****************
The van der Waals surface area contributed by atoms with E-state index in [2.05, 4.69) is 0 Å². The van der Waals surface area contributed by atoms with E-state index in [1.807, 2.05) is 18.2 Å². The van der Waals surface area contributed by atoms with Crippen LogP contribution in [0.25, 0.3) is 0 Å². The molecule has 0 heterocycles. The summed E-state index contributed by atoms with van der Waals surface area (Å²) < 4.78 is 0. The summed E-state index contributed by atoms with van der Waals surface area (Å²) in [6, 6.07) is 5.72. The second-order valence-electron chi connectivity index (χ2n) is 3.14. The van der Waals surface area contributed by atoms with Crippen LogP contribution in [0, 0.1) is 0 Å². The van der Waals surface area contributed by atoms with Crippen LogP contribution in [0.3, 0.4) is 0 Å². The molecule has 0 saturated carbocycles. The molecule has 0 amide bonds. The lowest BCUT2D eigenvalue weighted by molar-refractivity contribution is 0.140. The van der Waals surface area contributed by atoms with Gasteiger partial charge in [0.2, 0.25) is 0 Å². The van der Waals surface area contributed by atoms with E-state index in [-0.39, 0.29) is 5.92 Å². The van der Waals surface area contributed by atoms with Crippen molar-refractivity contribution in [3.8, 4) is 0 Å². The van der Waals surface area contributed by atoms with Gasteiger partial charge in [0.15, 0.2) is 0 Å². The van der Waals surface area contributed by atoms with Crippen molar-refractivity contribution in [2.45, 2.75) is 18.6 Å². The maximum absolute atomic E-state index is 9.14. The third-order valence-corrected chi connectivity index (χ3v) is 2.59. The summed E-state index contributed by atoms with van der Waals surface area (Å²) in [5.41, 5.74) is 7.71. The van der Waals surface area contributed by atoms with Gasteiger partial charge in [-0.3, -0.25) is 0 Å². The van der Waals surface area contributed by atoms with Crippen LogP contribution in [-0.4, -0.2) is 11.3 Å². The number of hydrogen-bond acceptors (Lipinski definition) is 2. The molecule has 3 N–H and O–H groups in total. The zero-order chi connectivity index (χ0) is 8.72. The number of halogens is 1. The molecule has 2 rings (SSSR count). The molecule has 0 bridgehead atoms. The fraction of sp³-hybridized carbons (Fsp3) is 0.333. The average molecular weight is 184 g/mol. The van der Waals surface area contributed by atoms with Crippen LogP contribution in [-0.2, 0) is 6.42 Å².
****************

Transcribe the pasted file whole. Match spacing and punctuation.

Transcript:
The van der Waals surface area contributed by atoms with E-state index in [2.05, 4.69) is 0 Å². The van der Waals surface area contributed by atoms with E-state index in [1.807, 2.05) is 18.2 Å². The van der Waals surface area contributed by atoms with Crippen LogP contribution in [0.25, 0.3) is 0 Å². The molecule has 0 heterocycles. The summed E-state index contributed by atoms with van der Waals surface area (Å²) < 4.78 is 0. The summed E-state index contributed by atoms with van der Waals surface area (Å²) in [6, 6.07) is 5.72. The second-order valence-electron chi connectivity index (χ2n) is 3.14. The van der Waals surface area contributed by atoms with Crippen LogP contribution in [0, 0.1) is 0 Å². The van der Waals surface area contributed by atoms with Crippen LogP contribution in [0.3, 0.4) is 0 Å². The molecule has 0 saturated carbocycles. The molecule has 0 amide bonds. The lowest BCUT2D eigenvalue weighted by molar-refractivity contribution is 0.140. The van der Waals surface area contributed by atoms with Gasteiger partial charge in [0.2, 0.25) is 0 Å². The van der Waals surface area contributed by atoms with E-state index in [-0.39, 0.29) is 5.92 Å². The van der Waals surface area contributed by atoms with Crippen molar-refractivity contribution in [3.8, 4) is 0 Å². The van der Waals surface area contributed by atoms with Gasteiger partial charge in [0.15, 0.2) is 0 Å². The van der Waals surface area contributed by atoms with Crippen molar-refractivity contribution in [2.45, 2.75) is 18.6 Å². The maximum absolute atomic E-state index is 9.14. The third-order valence-corrected chi connectivity index (χ3v) is 2.59. The summed E-state index contributed by atoms with van der Waals surface area (Å²) in [5.41, 5.74) is 7.71. The van der Waals surface area contributed by atoms with Gasteiger partial charge in [-0.3, -0.25) is 0 Å². The van der Waals surface area contributed by atoms with Crippen LogP contribution in [-0.4, -0.2) is 11.3 Å². The number of hydrogen-bond acceptors (Lipinski definition) is 2. The molecule has 3 N–H and O–H groups in total. The zero-order chi connectivity index (χ0) is 8.72. The number of halogens is 1. The molecule has 2 rings (SSSR count). The molecule has 0 bridgehead atoms. The fraction of sp³-hybridized carbons (Fsp3) is 0.333. The average molecular weight is 184 g/mol. The van der Waals surface area contributed by atoms with Crippen LogP contribution in [-0.2, 0) is 6.42 Å².